In this way, it is possible to highlight certain typical areas of use of each of the frameworks, where they show themselves from the best side:


  • CMS development. There is already a ready-made interface “out of the box” here, which allows you to quickly create intuitive dashboards for managing content. Multiple templates and URL routing allow you to create dynamic pages and manage complex content hierarchies;

  • eCommerce projects. It is thanks to the perfect control that Django is suitable for creating trading platforms, managing trade catalogs, user orders and receiving payments;
  • Web applications. The flexibility of the framework and modular infrastructure allows you to develop almost any web application. The possible list is quite extensive: from social networks to various services of interaction with users;
  • Data calculation projects. Since the framework works well with large amounts of data in the database, it is possible to create powerful solutions on its basis that require complex calculations or processing of a large amount of Internet traffic;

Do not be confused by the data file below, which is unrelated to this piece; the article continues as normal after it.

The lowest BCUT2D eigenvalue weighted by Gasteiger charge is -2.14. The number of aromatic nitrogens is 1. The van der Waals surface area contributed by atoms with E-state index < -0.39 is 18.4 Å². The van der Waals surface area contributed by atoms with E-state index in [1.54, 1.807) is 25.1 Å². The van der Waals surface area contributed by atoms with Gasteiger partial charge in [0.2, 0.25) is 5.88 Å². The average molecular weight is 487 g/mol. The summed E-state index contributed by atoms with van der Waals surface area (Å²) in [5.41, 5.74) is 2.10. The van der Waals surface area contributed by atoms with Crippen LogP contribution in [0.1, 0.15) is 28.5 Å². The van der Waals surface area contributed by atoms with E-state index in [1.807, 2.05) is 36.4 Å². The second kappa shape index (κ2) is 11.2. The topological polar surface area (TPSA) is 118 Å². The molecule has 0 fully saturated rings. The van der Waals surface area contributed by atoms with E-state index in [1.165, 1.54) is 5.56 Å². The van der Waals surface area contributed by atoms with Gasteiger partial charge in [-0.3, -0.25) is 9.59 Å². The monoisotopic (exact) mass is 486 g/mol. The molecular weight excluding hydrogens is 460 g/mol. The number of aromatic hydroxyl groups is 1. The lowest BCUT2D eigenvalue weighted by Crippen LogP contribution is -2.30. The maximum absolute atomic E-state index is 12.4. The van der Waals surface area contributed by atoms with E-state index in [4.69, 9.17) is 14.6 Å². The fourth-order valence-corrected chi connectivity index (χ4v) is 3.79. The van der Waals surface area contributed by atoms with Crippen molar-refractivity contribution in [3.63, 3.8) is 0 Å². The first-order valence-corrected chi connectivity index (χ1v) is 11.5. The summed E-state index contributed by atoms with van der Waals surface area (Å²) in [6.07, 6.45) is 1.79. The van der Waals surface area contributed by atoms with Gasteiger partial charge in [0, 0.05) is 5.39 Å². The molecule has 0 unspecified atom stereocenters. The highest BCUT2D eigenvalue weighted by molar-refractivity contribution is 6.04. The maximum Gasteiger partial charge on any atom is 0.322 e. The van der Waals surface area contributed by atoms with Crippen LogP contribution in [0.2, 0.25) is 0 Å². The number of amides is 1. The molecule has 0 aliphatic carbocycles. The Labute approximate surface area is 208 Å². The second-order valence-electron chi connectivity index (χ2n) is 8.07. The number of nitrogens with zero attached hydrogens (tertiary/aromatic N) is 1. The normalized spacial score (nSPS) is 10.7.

• RESTful APIs. Thanks to the DRF library, developers can easily create secure and reliable APIs that fully comply with these principles.


  • Machine learning. Due to its high performance, the framework is popular for building ML models. Asynchronous capabilities allow simultaneous processing of a large number of different requests, which increases the chance of the software to make forecasts in real time;

  • SPA. High performance and fast response time allow you to develop the server part of single-page applications on FastAPI. The framework works great with React, Angular or Vue.js solutions;
  • Cloud services. The execution of light code on FastAPI allows its use in a serverless and cloud environment, where the issue of resource allocation is extremely important;
  • Real time programs. The ability to program asynchronously and support a large number of simultaneous connections makes FastAPI an ideal solution for streaming applications, such as online chats, collaboration tools, etc.;
  • Microservices. If you need to develop a small and light service, FastAPI is the best solution.


As you can see, there really isn't a better or worse option: although Django and FastAPI are Python frameworks, they have completely different goals, tasks, and purposes. The choice of the framework, first of all, should depend on the scope of the project and the customer's needs, and in no case on his wishes. Asynchronous capabilities, light weight and I/O speed make FastAPI ideal for creating high-performance projects. Instead, the full stack and plenty of built-in features lean towards Django.